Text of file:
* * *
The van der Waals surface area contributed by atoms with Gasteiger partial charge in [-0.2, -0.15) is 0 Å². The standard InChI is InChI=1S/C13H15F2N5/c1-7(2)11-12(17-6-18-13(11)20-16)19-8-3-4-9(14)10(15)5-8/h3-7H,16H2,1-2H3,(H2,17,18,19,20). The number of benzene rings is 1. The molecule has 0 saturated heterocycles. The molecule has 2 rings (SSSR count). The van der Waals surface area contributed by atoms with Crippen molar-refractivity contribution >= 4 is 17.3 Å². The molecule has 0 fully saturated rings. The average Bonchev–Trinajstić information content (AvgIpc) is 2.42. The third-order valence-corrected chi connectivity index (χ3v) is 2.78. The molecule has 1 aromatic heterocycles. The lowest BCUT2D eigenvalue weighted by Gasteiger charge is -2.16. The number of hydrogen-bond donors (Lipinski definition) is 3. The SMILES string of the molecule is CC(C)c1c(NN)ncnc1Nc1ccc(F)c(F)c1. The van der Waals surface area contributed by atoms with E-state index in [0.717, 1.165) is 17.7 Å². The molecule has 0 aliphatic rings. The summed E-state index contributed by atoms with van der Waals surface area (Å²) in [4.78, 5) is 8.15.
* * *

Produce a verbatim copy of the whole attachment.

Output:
The van der Waals surface area contributed by atoms with Gasteiger partial charge in [-0.2, -0.15) is 0 Å². The standard InChI is InChI=1S/C13H15F2N5/c1-7(2)11-12(17-6-18-13(11)20-16)19-8-3-4-9(14)10(15)5-8/h3-7H,16H2,1-2H3,(H2,17,18,19,20). The number of benzene rings is 1. The molecule has 0 saturated heterocycles. The molecule has 2 rings (SSSR count). The van der Waals surface area contributed by atoms with Crippen molar-refractivity contribution >= 4 is 17.3 Å². The molecule has 0 fully saturated rings. The average Bonchev–Trinajstić information content (AvgIpc) is 2.42. The third-order valence-corrected chi connectivity index (χ3v) is 2.78. The molecule has 1 aromatic heterocycles. The lowest BCUT2D eigenvalue weighted by Gasteiger charge is -2.16. The number of hydrogen-bond donors (Lipinski definition) is 3. The SMILES string of the molecule is CC(C)c1c(NN)ncnc1Nc1ccc(F)c(F)c1. The van der Waals surface area contributed by atoms with E-state index in [0.717, 1.165) is 17.7 Å². The molecule has 0 aliphatic rings. The summed E-state index contributed by atoms with van der Waals surface area (Å²) in [4.78, 5) is 8.15.